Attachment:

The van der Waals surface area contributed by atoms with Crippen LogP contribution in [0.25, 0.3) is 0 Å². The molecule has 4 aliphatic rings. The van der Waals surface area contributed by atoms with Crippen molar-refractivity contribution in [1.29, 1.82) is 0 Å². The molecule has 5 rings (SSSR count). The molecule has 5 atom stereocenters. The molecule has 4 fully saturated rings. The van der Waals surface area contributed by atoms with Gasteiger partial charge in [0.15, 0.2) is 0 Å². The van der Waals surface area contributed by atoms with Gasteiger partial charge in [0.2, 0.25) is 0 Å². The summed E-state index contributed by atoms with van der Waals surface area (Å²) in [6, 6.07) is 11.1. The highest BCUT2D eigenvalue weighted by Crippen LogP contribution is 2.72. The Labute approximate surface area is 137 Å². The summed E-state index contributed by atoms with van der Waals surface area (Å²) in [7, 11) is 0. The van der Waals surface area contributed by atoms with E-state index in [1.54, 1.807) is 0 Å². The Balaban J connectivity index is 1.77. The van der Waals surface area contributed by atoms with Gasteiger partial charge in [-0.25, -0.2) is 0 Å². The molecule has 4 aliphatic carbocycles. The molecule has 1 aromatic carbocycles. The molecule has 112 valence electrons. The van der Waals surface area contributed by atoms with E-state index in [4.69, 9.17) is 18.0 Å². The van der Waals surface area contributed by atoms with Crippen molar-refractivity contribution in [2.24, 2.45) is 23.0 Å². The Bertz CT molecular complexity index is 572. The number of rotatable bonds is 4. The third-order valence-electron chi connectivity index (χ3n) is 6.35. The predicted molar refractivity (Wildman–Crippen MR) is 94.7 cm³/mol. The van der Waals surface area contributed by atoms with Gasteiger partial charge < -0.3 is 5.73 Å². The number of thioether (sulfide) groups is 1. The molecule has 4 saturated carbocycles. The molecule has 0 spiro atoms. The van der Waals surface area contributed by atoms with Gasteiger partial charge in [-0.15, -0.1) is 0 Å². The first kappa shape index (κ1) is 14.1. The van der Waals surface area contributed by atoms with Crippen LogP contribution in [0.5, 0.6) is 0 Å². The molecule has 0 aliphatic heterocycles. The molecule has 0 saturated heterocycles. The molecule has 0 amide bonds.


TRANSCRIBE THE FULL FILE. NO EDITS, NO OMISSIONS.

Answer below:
The van der Waals surface area contributed by atoms with Crippen LogP contribution in [0.25, 0.3) is 0 Å². The molecule has 4 aliphatic rings. The van der Waals surface area contributed by atoms with Crippen molar-refractivity contribution in [1.29, 1.82) is 0 Å². The molecule has 5 rings (SSSR count). The molecule has 5 atom stereocenters. The molecule has 4 fully saturated rings. The van der Waals surface area contributed by atoms with Gasteiger partial charge in [0.15, 0.2) is 0 Å². The van der Waals surface area contributed by atoms with Gasteiger partial charge in [0.2, 0.25) is 0 Å². The summed E-state index contributed by atoms with van der Waals surface area (Å²) in [6, 6.07) is 11.1. The highest BCUT2D eigenvalue weighted by Crippen LogP contribution is 2.72. The Labute approximate surface area is 137 Å². The summed E-state index contributed by atoms with van der Waals surface area (Å²) in [7, 11) is 0. The van der Waals surface area contributed by atoms with E-state index in [1.54, 1.807) is 0 Å². The Balaban J connectivity index is 1.77. The van der Waals surface area contributed by atoms with Gasteiger partial charge in [-0.25, -0.2) is 0 Å². The molecule has 4 aliphatic carbocycles. The molecule has 1 aromatic carbocycles. The molecule has 112 valence electrons. The van der Waals surface area contributed by atoms with E-state index in [4.69, 9.17) is 18.0 Å². The van der Waals surface area contributed by atoms with Crippen molar-refractivity contribution in [2.24, 2.45) is 23.0 Å². The Bertz CT molecular complexity index is 572. The number of rotatable bonds is 4. The third-order valence-electron chi connectivity index (χ3n) is 6.35. The predicted molar refractivity (Wildman–Crippen MR) is 94.7 cm³/mol. The van der Waals surface area contributed by atoms with Gasteiger partial charge < -0.3 is 5.73 Å². The number of thioether (sulfide) groups is 1. The molecule has 4 saturated carbocycles. The molecule has 0 spiro atoms. The van der Waals surface area contributed by atoms with Gasteiger partial charge in [-0.15, -0.1) is 0 Å². The first kappa shape index (κ1) is 14.1. The van der Waals surface area contributed by atoms with Crippen LogP contribution in [0.5, 0.6) is 0 Å². The molecule has 0 aliphatic heterocycles. The molecule has 0 saturated heterocycles. The molecule has 0 amide bonds.